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"Outside the building of the European Parliament in Strasbourg" by European Parliament is licensed under CC BY-NC-ND 2.0

ICOS has welcomed the final outcome of a vote in the European Parliament on live animal transport.

The European Parliament’s report includes a range of recommendations for the European Commission in advance of changes to existing legislation on animal welfare during transport.

The European Parliament’s Committee of Inquiry on the Protection of Animals during Transport (ANIT) initially proposed a number of recommendations that would have negatively impacted the Irish dairy industry.

However, a huge backlash on the proposals and concerns raised by ICOS and our colleagues throughout the EU agri-food sector led to MEPs, including the majority of those from Ireland, backing a number key amendments to the recommendations, when they went to a vote in the European Parliament plenary:

  • The recommendation that the minimum age of transport for calves be raised to 35 days and a 2-hour limit placed on the transport of unweaned calves older than this was deleted in favour of a 28-day age limit and an exemption to this allowed for journeys under 50 km.
  • A proposed ban on transport of pregnant heifers in third trimester was amended to allow their transport for up to 4 hours.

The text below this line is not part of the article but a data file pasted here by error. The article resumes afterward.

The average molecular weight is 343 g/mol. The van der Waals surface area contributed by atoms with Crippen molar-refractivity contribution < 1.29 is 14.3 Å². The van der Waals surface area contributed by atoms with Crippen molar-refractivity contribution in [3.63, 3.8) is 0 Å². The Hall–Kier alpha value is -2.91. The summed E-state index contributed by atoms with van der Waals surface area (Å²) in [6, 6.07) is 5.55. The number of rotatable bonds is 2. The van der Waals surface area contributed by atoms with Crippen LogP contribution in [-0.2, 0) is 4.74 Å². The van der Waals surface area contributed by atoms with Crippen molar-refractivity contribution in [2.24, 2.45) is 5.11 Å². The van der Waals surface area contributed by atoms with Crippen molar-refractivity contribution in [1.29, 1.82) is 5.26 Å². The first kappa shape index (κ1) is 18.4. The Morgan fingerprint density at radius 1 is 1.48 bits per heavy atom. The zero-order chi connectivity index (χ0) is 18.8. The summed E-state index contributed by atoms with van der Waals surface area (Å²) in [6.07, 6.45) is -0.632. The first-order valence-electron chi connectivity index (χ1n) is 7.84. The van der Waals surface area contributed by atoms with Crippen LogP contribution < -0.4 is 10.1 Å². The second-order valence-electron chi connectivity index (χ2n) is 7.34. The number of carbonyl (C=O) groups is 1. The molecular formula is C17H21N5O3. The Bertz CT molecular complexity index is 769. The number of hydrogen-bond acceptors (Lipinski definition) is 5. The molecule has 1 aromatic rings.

• An amendment to limit transport by sea to 24 hours was rejected.
  • All the amendments that called to ban exports to third countries or to set up a blacklist of countries, where live animals can be exported have been rejected. Nevertheless, the recommendations still call for “the Commission to develop a list of third countries applying rules at least as protective as those in the EU”.

While these recommendations from the European Parliament hold no legal force, they are likely to be very influential in shaping the Commission’s new legislative proposal on the matter, which is expected in 2023.

In particular, the proposed restrictions on un-weaned calves and pregnant animals will be closely examined by the Commission, as they have already signalled that this will be an area of focus in the new legislation. A 28-day minimum age limit as proposed by the Parliament, although significantly less restrictive than the initial proposal, would still have a significant impact on Ireland’s 150,000 head calf export trade.

The work untaken by Irish MEPs, in particular Billy Kelleher and Colm Markey, to reject the extreme proposals of the EU Animal Protection Committee proved critical.

None the less, this vote is a milestone for the industry and signals a significant shift in animal transport arrangements to take place in the coming years.

Alison Graham – European Affairs Executive